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Trade war: Chinese tariffs visa US oil for the first time

  On Sunday, the United States and China began imposing reciprocal tariffs on their goods, in the latest escalation of the trade war between the two economic giants, and China's tariffs target American oil for the first time.

As of today, Washington began activating 15% duties on imports worth up to 112 billion dollars, including smart speakers and Bluetooth headsets, as well as many types of shoes.

An increase in tariffs on merchandise is likely to drive up prices for American consumers in the medium term.

In return, China began imposing duties on some American goods on a target list of $75 billion. Beijing did not specify the value of the goods on which it will impose higher duties from Sunday.

Trade war: Chinese tariffs visa US oil for the first time

Beijing imposed additional duties of 5% and 10% on 1,717 goods out of a total of 5,078 US products. Beijing will start collecting additional duties on the rest of the goods on September 15.

American crude:

Among the duties, the rate of 5% on imports of US crude oil coming to China, which will push towards a reduction in the intensity of its competition for crude coming from other markets.

It is the first time that US oil has been targeted since the world's two largest economies began their trade war more than a year ago.

China is the largest importer of crude oil in the world, with an average of ten million barrels per day, and the second largest consumer of it after the United States, with 12.5 million barrels per day.

The Trump administration said last month that it would increase existing and scheduled tariffs by 5% on about $550 billion in Chinese imports, after Beijing announced its retaliatory tariffs on American goods.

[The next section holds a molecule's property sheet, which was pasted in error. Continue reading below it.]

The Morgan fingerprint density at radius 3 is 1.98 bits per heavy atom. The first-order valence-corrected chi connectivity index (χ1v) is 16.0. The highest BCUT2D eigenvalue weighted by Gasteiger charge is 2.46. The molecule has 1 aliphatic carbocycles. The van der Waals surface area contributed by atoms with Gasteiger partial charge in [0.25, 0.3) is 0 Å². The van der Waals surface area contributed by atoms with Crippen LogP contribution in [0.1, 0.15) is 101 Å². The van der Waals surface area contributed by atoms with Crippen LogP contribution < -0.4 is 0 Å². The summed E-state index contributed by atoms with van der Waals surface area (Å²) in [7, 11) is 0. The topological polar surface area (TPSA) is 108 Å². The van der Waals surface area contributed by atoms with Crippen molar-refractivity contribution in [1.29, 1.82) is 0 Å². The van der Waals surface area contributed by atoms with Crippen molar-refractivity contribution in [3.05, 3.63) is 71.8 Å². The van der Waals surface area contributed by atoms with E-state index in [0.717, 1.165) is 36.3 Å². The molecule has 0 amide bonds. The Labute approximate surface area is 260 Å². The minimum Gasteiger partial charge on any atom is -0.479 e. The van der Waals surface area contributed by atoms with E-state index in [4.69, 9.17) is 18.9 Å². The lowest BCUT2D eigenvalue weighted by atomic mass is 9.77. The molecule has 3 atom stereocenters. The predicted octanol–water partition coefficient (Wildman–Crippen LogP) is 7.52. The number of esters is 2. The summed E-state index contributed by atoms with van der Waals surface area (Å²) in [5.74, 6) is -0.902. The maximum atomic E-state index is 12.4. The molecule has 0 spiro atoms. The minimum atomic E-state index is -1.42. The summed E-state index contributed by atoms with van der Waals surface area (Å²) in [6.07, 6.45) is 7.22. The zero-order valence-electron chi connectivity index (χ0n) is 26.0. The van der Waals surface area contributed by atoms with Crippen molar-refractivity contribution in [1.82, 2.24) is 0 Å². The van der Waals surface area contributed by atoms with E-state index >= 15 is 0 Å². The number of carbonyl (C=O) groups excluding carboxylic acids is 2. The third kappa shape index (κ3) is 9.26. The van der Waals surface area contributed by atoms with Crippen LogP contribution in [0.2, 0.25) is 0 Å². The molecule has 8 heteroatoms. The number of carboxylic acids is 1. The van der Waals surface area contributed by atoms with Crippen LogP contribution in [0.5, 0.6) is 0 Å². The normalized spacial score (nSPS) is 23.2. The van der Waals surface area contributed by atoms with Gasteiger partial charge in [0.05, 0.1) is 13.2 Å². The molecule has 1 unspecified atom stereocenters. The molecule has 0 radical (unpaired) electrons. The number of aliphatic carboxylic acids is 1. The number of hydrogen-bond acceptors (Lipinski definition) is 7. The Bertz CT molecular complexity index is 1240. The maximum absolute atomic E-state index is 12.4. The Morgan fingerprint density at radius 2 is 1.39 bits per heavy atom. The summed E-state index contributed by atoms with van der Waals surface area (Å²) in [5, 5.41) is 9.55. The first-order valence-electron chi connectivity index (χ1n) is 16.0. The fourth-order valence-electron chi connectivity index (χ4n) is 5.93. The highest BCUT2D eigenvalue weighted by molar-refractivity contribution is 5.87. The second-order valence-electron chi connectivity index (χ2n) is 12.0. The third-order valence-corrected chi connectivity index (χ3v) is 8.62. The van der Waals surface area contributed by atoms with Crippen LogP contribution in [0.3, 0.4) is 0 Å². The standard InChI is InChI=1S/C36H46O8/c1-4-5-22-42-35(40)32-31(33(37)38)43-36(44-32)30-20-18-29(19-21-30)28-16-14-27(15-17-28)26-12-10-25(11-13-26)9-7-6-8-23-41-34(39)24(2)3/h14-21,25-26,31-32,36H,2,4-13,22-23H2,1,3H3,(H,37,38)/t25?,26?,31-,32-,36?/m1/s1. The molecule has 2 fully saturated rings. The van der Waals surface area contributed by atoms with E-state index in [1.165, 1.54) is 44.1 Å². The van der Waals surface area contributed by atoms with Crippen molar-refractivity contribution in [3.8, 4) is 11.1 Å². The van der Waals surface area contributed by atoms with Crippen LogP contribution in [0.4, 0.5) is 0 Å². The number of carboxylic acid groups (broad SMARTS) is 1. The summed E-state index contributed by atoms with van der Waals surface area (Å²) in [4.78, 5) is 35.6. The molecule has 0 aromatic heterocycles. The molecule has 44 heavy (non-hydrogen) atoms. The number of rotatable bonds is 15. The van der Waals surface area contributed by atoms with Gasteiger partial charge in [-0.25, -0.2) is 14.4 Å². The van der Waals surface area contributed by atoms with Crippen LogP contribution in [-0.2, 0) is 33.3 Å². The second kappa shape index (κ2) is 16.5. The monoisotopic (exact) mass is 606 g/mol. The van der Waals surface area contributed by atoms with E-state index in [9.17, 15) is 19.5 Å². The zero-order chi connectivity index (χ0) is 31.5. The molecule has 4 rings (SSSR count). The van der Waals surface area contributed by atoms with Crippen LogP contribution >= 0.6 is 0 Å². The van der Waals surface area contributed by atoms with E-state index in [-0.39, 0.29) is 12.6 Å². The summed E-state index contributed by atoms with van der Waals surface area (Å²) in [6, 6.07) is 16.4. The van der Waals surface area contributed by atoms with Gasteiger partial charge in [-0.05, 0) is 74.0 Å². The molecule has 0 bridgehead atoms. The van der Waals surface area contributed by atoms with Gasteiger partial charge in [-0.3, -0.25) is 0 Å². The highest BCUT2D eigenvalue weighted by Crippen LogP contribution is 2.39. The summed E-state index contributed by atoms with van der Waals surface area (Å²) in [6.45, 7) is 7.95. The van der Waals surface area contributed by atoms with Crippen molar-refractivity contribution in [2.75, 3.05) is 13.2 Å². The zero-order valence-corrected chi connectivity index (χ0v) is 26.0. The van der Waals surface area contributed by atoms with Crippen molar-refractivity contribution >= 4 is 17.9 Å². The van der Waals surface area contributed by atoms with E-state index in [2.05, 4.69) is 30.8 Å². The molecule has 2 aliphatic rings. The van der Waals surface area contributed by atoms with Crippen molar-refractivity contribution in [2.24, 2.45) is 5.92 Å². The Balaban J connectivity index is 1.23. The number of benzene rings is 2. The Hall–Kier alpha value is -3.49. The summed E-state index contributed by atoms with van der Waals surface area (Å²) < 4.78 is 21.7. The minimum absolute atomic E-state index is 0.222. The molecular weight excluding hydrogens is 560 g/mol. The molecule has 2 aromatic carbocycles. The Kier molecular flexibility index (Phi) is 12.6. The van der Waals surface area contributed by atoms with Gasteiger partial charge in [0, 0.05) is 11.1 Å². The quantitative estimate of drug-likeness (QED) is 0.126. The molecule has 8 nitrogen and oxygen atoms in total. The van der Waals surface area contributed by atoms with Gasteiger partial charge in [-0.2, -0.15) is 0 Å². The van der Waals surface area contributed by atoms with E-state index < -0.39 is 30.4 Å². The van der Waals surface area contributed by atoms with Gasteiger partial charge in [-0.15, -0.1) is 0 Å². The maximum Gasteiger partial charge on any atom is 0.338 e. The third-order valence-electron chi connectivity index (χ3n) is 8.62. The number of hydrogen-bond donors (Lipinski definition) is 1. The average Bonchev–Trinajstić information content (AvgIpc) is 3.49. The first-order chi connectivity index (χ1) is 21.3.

An additional 15 percent fee, estimated at $160 billion, including cell phones, laptop computers, toys and clothing, will come into effect on December 15.

Donald Trump has delayed the activation of the additional tariffs, which were supposed to go into effect today as well, in order to avoid hurting Christmas sales.


The United States imposed, in stages, duties on goods worth $250 billion, out of China's total exports to the country, which range between $550 and $600 billion annually.

China has repeatedly threatened to apply countermeasures in its trade dispute with the United States, if Washington goes ahead with its trade policies.

This comes as trade teams from China and the United States continue talks, and will meet in September, but Trump said that the increase in tariffs on Chinese goods that takes effect on Sunday will not be delayed.

And Bloomberg Agency reported earlier today that there are no indications that Washington may reverse its decision in the coming days.

The intensification of the trade war between the two countries has disrupted trade in goods worth hundreds of billions of dollars, slowed global economic growth and hurt markets.



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